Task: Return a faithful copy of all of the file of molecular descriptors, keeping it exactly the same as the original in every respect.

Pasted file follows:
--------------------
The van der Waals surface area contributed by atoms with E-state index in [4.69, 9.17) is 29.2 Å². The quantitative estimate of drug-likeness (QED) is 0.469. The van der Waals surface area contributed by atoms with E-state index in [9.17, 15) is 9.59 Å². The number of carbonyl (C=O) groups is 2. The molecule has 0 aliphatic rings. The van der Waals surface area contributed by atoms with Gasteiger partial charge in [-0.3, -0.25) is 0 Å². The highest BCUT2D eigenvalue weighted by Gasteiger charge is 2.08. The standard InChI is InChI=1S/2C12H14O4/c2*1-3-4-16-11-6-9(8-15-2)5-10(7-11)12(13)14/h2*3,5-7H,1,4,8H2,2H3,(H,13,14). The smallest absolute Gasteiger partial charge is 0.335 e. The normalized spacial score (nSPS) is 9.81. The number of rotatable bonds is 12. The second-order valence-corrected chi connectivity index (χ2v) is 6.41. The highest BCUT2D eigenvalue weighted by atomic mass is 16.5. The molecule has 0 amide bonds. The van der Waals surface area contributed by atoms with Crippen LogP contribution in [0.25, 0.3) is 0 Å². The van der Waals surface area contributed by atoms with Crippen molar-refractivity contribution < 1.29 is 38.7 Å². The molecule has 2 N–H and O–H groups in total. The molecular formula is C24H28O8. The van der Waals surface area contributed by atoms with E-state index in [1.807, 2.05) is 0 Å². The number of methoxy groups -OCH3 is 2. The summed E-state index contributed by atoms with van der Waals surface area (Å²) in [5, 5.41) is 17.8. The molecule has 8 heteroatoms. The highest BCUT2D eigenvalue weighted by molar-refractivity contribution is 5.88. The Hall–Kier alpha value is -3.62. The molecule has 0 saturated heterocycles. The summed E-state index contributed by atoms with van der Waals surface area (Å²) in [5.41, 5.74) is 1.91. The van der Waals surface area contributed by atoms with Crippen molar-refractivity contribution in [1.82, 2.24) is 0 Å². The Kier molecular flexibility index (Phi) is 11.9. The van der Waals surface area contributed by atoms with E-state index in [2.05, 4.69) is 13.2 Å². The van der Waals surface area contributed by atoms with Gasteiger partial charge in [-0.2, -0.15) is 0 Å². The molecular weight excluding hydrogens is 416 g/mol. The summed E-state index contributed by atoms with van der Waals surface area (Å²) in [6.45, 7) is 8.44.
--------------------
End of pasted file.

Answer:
The van der Waals surface area contributed by atoms with E-state index in [4.69, 9.17) is 29.2 Å². The quantitative estimate of drug-likeness (QED) is 0.469. The van der Waals surface area contributed by atoms with E-state index in [9.17, 15) is 9.59 Å². The number of carbonyl (C=O) groups is 2. The molecule has 0 aliphatic rings. The van der Waals surface area contributed by atoms with Gasteiger partial charge in [-0.3, -0.25) is 0 Å². The highest BCUT2D eigenvalue weighted by Gasteiger charge is 2.08. The standard InChI is InChI=1S/2C12H14O4/c2*1-3-4-16-11-6-9(8-15-2)5-10(7-11)12(13)14/h2*3,5-7H,1,4,8H2,2H3,(H,13,14). The smallest absolute Gasteiger partial charge is 0.335 e. The normalized spacial score (nSPS) is 9.81. The number of rotatable bonds is 12. The second-order valence-corrected chi connectivity index (χ2v) is 6.41. The highest BCUT2D eigenvalue weighted by atomic mass is 16.5. The molecule has 0 amide bonds. The van der Waals surface area contributed by atoms with Crippen LogP contribution in [0.25, 0.3) is 0 Å². The van der Waals surface area contributed by atoms with Crippen molar-refractivity contribution < 1.29 is 38.7 Å². The molecule has 2 N–H and O–H groups in total. The molecular formula is C24H28O8. The van der Waals surface area contributed by atoms with E-state index in [1.807, 2.05) is 0 Å². The number of methoxy groups -OCH3 is 2. The summed E-state index contributed by atoms with van der Waals surface area (Å²) in [5, 5.41) is 17.8. The molecule has 8 heteroatoms. The highest BCUT2D eigenvalue weighted by molar-refractivity contribution is 5.88. The Hall–Kier alpha value is -3.62. The molecule has 0 saturated heterocycles. The summed E-state index contributed by atoms with van der Waals surface area (Å²) in [5.41, 5.74) is 1.91. The van der Waals surface area contributed by atoms with Crippen molar-refractivity contribution in [1.82, 2.24) is 0 Å². The Kier molecular flexibility index (Phi) is 11.9. The van der Waals surface area contributed by atoms with E-state index in [2.05, 4.69) is 13.2 Å². The van der Waals surface area contributed by atoms with Gasteiger partial charge in [-0.2, -0.15) is 0 Å². The molecular weight excluding hydrogens is 416 g/mol. The summed E-state index contributed by atoms with van der Waals surface area (Å²) in [6.45, 7) is 8.44.